Some ordinary people become involved in extraordinary situations. The way they react can become the stuff of legends. They become heroes.
One such man was Charles Edwin Stone who is being celebrated and commemorated by the people of Belper on the centennial anniversary of him being awarded the Victoria Cross.
On March 21 1918 at Caponne Farm, France, after working at his gun for six hours under heavy gas and shell fire, Gunner Stone was sent back to the rear with an order.
He delivered it and then, under a heavy barrage, returned with a rifle to assist in holding up the enemy on a sunken road.
First lying in the open under very heavy machine-gun fire and then on the right flank of the two rear guns he held the enemy at bay. Later he was one of the party which captured a machine-gun and four prisoners.
The hero, who survived the war, returned to Derbyshire to live and died in 1952.
On March 21 2018 the people of Belper will join members of the Stone family at events to commemorate the centenary of his actions.
A new memorial will be unveiled in the Memorial Gardens and this will be followed by Remembering Charlie – an evening of music, drama and poetry depicting a life less ordinary. New writing and specially written music will highlight the story.
The event at St Peter’s Church, in Belper, at 7.30pm is free and will feature Belper Musical Theatre, musicians James Oldrini and Mat Williams, singer-songwriter Sue MacFarlane, Rough Truffles community choir and many more.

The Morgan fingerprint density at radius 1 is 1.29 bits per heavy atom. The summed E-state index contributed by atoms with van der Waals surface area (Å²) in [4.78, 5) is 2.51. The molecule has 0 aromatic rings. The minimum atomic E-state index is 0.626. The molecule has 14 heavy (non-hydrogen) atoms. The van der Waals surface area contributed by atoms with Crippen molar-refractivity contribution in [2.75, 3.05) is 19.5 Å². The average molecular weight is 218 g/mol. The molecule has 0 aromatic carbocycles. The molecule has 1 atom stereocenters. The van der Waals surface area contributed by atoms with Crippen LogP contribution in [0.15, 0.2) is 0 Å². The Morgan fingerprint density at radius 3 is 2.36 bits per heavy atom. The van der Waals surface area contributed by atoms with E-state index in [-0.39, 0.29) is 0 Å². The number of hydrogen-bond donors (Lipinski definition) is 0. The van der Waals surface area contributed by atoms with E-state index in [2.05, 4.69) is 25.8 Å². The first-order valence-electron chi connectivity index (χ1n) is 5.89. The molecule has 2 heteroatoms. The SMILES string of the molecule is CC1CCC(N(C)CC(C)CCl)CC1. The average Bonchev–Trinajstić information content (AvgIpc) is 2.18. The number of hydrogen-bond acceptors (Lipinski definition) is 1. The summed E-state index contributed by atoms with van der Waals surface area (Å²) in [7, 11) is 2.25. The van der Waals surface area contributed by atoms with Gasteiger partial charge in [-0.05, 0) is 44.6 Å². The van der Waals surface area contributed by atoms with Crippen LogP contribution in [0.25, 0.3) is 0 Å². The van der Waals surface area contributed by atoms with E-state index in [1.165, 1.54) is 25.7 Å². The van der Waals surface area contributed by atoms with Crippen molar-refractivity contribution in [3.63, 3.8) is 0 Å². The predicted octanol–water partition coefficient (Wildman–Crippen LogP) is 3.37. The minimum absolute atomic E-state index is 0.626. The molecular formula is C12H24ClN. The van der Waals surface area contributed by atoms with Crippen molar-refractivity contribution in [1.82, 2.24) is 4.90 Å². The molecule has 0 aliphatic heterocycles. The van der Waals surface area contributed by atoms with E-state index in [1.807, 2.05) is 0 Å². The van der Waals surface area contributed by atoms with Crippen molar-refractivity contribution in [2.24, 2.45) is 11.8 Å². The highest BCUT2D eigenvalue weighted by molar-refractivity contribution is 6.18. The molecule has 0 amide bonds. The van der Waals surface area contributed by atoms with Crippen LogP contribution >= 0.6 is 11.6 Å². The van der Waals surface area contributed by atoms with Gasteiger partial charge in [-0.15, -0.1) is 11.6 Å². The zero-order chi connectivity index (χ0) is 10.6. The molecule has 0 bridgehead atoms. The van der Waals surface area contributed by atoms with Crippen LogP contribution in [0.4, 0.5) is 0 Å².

The previous weekend, at All Saint’s Church, Youlgreave, Derbyshire is hosting the artwork Assembly: Memorial Chairs, which is nearing the end of a 10,000 mile, five-year journey around 16 significant community sites in Britan.
On display on March 17 and 18, from 9am-5pm, this installation from the In Flanders Field Museum, Ypres, has at its centre the book – Assembly. The memorial book contains over 174,000 names of those from the United Kingdom and Ireland who lost their lives in The Great War.
Assembly also includes five empty chairs from St Audomarus Church, Passchendaele. Each represents a year of the Great War.
The work is the concept of Derbyshire artist Val Carman, who was the first artist- in-residence at the In Flanders Fields Museum in 1999, and also worked in a commemorative residency in Passchendaele.
Youlgreave has been chosen as one of the venues because it has a unique link with Ypres in the church’s memorial stained glass window that contain glass collected during the bombardments of 1914 and 1915 Captain Charles Waterhouse 1st Life Guards, a local officer. These fragments were brought back to England – with permission of the authorities – and used in the creation of the memorial window to his brother Captain Rennie Waterhouse who was killed in action in 1915.
The window was the inspiration for a special centenary memorial art piece which is now being created by Youlgreave and will be featured in a future edition of artsbeat.